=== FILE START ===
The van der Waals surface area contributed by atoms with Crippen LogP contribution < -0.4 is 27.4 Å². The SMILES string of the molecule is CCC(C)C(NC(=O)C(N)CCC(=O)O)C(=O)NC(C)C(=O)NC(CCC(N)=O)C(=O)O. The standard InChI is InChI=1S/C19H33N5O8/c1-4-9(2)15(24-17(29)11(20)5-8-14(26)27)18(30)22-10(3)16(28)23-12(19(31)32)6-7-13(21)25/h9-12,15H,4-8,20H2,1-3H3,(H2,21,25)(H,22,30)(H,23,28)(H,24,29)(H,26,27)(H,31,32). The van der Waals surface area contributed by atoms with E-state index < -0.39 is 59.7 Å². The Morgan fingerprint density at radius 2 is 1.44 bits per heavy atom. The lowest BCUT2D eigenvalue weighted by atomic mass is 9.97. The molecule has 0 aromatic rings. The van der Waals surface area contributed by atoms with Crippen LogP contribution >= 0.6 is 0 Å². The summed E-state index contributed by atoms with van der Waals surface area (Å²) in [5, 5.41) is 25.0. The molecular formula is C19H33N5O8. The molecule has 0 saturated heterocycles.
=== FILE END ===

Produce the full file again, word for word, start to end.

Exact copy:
The van der Waals surface area contributed by atoms with Crippen LogP contribution < -0.4 is 27.4 Å². The SMILES string of the molecule is CCC(C)C(NC(=O)C(N)CCC(=O)O)C(=O)NC(C)C(=O)NC(CCC(N)=O)C(=O)O. The standard InChI is InChI=1S/C19H33N5O8/c1-4-9(2)15(24-17(29)11(20)5-8-14(26)27)18(30)22-10(3)16(28)23-12(19(31)32)6-7-13(21)25/h9-12,15H,4-8,20H2,1-3H3,(H2,21,25)(H,22,30)(H,23,28)(H,24,29)(H,26,27)(H,31,32). The van der Waals surface area contributed by atoms with E-state index < -0.39 is 59.7 Å². The Morgan fingerprint density at radius 2 is 1.44 bits per heavy atom. The lowest BCUT2D eigenvalue weighted by atomic mass is 9.97. The molecule has 0 aromatic rings. The van der Waals surface area contributed by atoms with Crippen LogP contribution >= 0.6 is 0 Å². The summed E-state index contributed by atoms with van der Waals surface area (Å²) in [5, 5.41) is 25.0. The molecular formula is C19H33N5O8. The molecule has 0 saturated heterocycles.